Facts On Fixing The Public Education System

Recent cheating scandals have shone a light on funding inequities in American public education—but there is an answer. (NAPS)

by Martin Lueken, Ph.D.

(NAPSI)—Some parents will stop at nothing to provide the best opportunities for their children—as the recent college admissions scandal shows. Given that many of the parents involved are (very) wealthy, the differences in educational opportunities between wealthy and low-income families couldn’t be starker.

So what do parents who don’t have that kind of cash do when the K−12 education system isn’t doing enough for their children? Many commit something called residency fraud.

Parents who can afford to sometimes move to access what they deem to be quality public schools. Families that can’t may lie about their address.

A Quick School Funding Lesson

Local school funding—generated by levying local property taxes for local schools—comprises more than 40 percent of total revenue in more than half the states. Even though funding gaps have closed over the last several decades, with some states providing equalization aid for poorer districts, inequities still remain—where you live can determine how many resources your child gets, and inequitable access still persists.

How Can We Do Better?

One option is for states to collect property or other taxes at the state level instead of locally, and distribute education funds to families rather than to schools. To improve the system even more, they can implement education savings accounts (ESAs), through which children and their families receive public funds they can use on such approved educational expenses as tuition to a public or private school they choose, as well as educational services such as tutoring, therapies and more.

When it comes to school finance issues, revenue is only part of the equation. One route to funding equity is to adopt a weighted-student formula that delivers dollars to schools based on student need rather than residence. This will also strengthen incentives for schools to serve high-need students.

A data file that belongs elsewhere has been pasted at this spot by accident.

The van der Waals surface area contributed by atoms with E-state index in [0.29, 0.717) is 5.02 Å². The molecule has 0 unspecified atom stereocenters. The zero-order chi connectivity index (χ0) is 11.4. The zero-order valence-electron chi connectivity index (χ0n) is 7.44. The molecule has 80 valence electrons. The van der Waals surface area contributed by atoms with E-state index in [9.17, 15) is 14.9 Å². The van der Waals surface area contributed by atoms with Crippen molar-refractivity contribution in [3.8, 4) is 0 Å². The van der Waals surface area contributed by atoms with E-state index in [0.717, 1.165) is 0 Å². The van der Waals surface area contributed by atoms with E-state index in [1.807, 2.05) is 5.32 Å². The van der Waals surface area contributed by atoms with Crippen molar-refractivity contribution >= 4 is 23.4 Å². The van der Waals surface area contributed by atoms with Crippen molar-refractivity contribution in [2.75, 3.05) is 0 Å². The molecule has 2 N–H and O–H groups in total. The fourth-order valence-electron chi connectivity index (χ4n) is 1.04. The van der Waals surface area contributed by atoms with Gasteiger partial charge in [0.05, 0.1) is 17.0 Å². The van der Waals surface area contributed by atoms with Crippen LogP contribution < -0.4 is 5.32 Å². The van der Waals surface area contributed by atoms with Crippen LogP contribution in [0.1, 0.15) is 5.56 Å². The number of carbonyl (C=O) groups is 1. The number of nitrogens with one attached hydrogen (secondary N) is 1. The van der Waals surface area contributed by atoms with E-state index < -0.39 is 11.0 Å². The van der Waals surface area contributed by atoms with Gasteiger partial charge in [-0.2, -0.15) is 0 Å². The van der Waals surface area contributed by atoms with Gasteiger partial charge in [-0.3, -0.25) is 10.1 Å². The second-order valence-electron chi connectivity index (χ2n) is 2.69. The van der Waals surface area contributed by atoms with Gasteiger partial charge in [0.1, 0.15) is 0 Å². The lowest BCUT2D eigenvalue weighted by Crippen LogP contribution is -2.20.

What Happens To Public Schools?

Research shows public schools generally respond positively in ways that benefit their students when programs such as ESAs and school vouchers are implemented and the students who remain in public schools experience positive gains on test scores.

An education system with ESAs as the funding mechanism would increase educational opportunities for all families, especially the ones that can’t move or pay and don’t want to break the law by lying to get into a better school.

Learn More

For further information on improving education, go to www.edchoice.org.

• Dr. Lueken is Director of Fiscal Policy and Analysis, EdChoice, a nonprofit, nonpartisan organization dedicated to advancing full and unencumbered educational choice for successful lives and a stronger society.

clicktotweet “To improve schools for kids at all income levels, states can implement education savings accounts. Families get public funds to use on a public or private school they choose, says Dr. Martin Lueken, Director of Fiscal Policy and Analysis, EdChoice. http://bit.ly/2ZNQhkl

On the Net:North American Precis Syndicate, Inc.(NAPSI)

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